Scientists have found that goats with a happy expression are attracted to humans.
The result suggests that a larger number of animals can read people's moods than previously thought.
The team showed goat pairs from the same person, one showing an angry expression and the other a happy face.
The goats in the study went straight to the happy faces, the researchers report in the journal Open Science.
The result is that the ability of animals to perceive human facial features is not limited to those with a long history
Instead, animals domesticated for food production, such as, e.g. Goats, also decipher human facial features.
The study was published in the Buttercups Sanctuary for Goats in Kent, UK
Co-author Alan McElligott of the University of London's Queen Mary and his colleagues set up pairs of black-and-white photos at a distance of about 1
The researchers found that the goats strongly favored the smiling faces and approached the happy faces before acknowledging the furious photos. They also spent more time examining the smiling faces with their muzzles.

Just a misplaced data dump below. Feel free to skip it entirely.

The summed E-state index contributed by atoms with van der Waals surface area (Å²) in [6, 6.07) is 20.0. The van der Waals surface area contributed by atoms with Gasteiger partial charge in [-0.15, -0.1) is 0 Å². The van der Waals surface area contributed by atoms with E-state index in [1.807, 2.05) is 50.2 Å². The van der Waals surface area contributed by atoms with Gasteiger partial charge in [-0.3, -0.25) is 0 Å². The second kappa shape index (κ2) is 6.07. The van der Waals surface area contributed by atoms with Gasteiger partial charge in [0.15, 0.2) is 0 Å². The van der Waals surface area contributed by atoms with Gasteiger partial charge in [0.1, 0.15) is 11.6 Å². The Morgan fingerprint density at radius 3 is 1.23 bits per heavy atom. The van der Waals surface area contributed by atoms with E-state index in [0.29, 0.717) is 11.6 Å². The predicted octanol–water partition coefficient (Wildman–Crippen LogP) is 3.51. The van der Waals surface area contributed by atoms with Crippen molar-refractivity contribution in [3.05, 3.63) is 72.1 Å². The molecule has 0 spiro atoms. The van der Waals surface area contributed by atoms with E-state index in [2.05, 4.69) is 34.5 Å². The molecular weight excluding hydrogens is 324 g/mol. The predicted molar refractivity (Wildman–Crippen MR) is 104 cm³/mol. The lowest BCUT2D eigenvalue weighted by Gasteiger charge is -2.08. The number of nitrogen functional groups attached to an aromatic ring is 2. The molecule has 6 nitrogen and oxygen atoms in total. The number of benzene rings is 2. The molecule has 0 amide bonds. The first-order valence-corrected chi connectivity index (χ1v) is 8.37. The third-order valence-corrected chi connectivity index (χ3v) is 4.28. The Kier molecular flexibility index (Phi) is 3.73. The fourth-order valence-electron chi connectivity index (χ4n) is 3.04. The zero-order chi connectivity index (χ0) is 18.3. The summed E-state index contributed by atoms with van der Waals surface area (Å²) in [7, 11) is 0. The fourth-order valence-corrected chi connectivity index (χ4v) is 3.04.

But the effect was only significant when the happy-faced photo was placed on the right side.
When the lucky photos were placed on the left, the goats showed no significant preference.
The researchers think that because the goats use one side of their brain to process the information – something that is seen in other animals.
It could either be that the left side of the brain processes positive emotions, or that the right side of the brain is involved in avoiding angry faces.
Dr. McElligott, who now works at the University of Roehampton, said, "The study has important implications for how we interact with animals and other species because the ability of animals to perceive human emotions can be prevalent, and not just limited to pets
Co-author Natalia Albuquerque of the University of Sao Paulo, Brazil, said: "Study O The perception of emotions has shown very complex abilities in dogs and horses.
" So far, however, there was no evidence that animals like goats could read human facial expressions. Our findings open up new avenues for understanding the emotional lives of all pets. "
The study could also have implications for animal welfare by improving the perception of these animals by highlighting their sensibility.